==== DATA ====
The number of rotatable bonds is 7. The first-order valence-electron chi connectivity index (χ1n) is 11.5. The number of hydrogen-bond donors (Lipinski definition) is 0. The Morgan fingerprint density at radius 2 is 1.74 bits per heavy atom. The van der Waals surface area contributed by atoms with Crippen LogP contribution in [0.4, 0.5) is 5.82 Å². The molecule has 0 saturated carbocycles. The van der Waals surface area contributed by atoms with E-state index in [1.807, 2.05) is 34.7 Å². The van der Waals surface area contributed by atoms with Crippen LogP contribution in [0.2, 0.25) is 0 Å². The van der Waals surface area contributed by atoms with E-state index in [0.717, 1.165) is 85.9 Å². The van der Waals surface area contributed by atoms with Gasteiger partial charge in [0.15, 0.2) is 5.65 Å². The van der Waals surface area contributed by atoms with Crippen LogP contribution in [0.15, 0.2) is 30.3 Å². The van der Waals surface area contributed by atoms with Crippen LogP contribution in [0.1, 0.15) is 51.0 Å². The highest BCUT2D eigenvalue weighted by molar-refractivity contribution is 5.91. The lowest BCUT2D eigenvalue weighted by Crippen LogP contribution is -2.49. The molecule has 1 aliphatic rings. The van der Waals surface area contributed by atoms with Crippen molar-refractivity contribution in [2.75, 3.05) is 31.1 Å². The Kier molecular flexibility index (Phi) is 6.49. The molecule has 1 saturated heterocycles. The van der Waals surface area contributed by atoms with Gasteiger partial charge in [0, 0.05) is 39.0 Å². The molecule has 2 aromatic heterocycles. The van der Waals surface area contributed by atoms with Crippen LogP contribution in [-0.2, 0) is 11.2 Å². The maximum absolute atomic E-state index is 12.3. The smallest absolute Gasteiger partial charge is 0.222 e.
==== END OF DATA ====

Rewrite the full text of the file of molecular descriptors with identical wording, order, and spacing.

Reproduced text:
The number of rotatable bonds is 7. The first-order valence-electron chi connectivity index (χ1n) is 11.5. The number of hydrogen-bond donors (Lipinski definition) is 0. The Morgan fingerprint density at radius 2 is 1.74 bits per heavy atom. The van der Waals surface area contributed by atoms with Crippen LogP contribution in [0.4, 0.5) is 5.82 Å². The molecule has 0 saturated carbocycles. The van der Waals surface area contributed by atoms with E-state index in [1.807, 2.05) is 34.7 Å². The van der Waals surface area contributed by atoms with Crippen LogP contribution in [0.2, 0.25) is 0 Å². The van der Waals surface area contributed by atoms with E-state index in [0.717, 1.165) is 85.9 Å². The van der Waals surface area contributed by atoms with Gasteiger partial charge in [0.15, 0.2) is 5.65 Å². The van der Waals surface area contributed by atoms with Crippen LogP contribution in [0.15, 0.2) is 30.3 Å². The van der Waals surface area contributed by atoms with Crippen LogP contribution in [0.1, 0.15) is 51.0 Å². The highest BCUT2D eigenvalue weighted by molar-refractivity contribution is 5.91. The lowest BCUT2D eigenvalue weighted by Crippen LogP contribution is -2.49. The molecule has 1 aliphatic rings. The van der Waals surface area contributed by atoms with Crippen molar-refractivity contribution in [2.75, 3.05) is 31.1 Å². The Kier molecular flexibility index (Phi) is 6.49. The molecule has 1 saturated heterocycles. The van der Waals surface area contributed by atoms with Gasteiger partial charge in [0, 0.05) is 39.0 Å². The molecule has 2 aromatic heterocycles. The van der Waals surface area contributed by atoms with Crippen LogP contribution in [-0.2, 0) is 11.2 Å². The maximum absolute atomic E-state index is 12.3. The smallest absolute Gasteiger partial charge is 0.222 e.